The development of social inequality and political hierarchy in village societies

Anthropologists have come to realize that the emergence of wealth inequalities and hierarchical distinctions in mortuary displays were not inevitable progressions but changes in social conditions that need to be explained. Similarly, the expansion of such differences to a regional level – where several villages pay tribute to a regional political ruler – was uncommon enough to suggest that there were powerful mechanisms promoting village autonomy. My research focuses on how to reliably document such changes in the archaeological record and why various forms of hierarchy emerge and collapse.

Spatial and network analysis

How humans organize in space is a crucial indication of the pushes and pulls affecting their lives. Over time, archaeology and geography have developed conceptual tools to study the regional dynamics of settlement systems. One such tool, the geographic information system (GIS), is increasingly the ‘container’ that organizes archaeological data in space. Spatial analyses for evaluating prehistoric settlement patterns such as extent of clustering and least cost paths pre-date GIS but are accomplished with much less labour because of it. My work uses the computational abilities of GIS to demonstrate patterns in space and test specific hypotheses about how and why people in prehistory used the landscape the way they did. Network models do not require spatial information, but are increasingly used as tools for thinking about the relationships between people in ancient societies.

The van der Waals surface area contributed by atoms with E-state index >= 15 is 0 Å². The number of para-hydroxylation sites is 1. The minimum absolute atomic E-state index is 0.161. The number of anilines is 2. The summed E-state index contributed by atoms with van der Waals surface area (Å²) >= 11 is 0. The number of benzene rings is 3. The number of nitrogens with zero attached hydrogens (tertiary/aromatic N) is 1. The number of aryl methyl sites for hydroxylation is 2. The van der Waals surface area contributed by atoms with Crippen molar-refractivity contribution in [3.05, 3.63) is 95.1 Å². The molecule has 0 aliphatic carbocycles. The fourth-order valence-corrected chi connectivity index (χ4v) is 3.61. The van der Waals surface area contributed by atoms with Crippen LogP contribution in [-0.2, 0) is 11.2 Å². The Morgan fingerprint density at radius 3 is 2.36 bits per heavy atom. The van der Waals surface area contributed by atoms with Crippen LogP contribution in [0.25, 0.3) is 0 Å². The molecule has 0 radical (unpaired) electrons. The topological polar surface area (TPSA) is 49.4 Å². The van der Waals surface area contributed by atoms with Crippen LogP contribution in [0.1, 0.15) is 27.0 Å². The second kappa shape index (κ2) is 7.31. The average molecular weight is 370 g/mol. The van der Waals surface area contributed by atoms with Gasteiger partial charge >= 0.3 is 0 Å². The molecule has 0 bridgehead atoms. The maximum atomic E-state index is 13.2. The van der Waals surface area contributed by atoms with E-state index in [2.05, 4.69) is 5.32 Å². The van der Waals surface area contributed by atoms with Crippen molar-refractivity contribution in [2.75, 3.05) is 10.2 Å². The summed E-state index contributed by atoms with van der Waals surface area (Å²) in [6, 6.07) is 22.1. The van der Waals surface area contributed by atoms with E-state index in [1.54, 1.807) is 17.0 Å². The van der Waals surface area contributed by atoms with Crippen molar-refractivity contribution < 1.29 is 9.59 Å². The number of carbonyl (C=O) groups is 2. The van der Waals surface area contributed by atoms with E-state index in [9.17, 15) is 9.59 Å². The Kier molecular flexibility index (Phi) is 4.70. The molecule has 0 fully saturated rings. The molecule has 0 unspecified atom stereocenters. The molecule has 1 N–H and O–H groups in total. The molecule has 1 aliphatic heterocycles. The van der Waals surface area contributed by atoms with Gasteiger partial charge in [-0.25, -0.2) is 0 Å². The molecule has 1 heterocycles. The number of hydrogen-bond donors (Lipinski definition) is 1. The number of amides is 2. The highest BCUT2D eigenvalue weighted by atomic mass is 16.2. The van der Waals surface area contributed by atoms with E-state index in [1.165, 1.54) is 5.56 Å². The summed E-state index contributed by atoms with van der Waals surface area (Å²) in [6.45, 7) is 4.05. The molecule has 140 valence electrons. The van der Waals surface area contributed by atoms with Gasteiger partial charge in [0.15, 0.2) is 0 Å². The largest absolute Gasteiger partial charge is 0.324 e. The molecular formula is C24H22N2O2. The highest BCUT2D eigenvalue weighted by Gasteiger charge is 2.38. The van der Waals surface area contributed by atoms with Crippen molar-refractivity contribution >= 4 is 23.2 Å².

Bronze Age Europe

During the European Bronze Age (c. 2700 – 750 BC), craft production intensified, and many settlements built large fortifications. Mortuary displays favoured fewer and fewer people, concentrating large amounts of objects such as bronze axes, gold hair curls, and amber necklaces in only a small percentage of burials. Some people attribute these changes to the influence of hierarchical Indo-European culture forged in the Russian steppe environment a thousand years early. Others argue it was an indigenous development in which local leaders controlled practices such as bronze metallurgy, or restricted the extent and directional flow of valuables into the regional cultural system. Whatever the causes, many archaeologists believe that regional political hierarchies were common features of Bronze Age Europe.

While this may be true in some cases, my research in eastern Hungary suggests that the Bronze Age landscape was variable in the extent to which economic and political control was regionally consolidated. The long term goal of my research in the Carpathian Basin is to understand how the interaction of similar people and cultural systems over a large area could produce diverging economic and political trajectories favouring regional hierarchy in some cases but autonomous villages in others.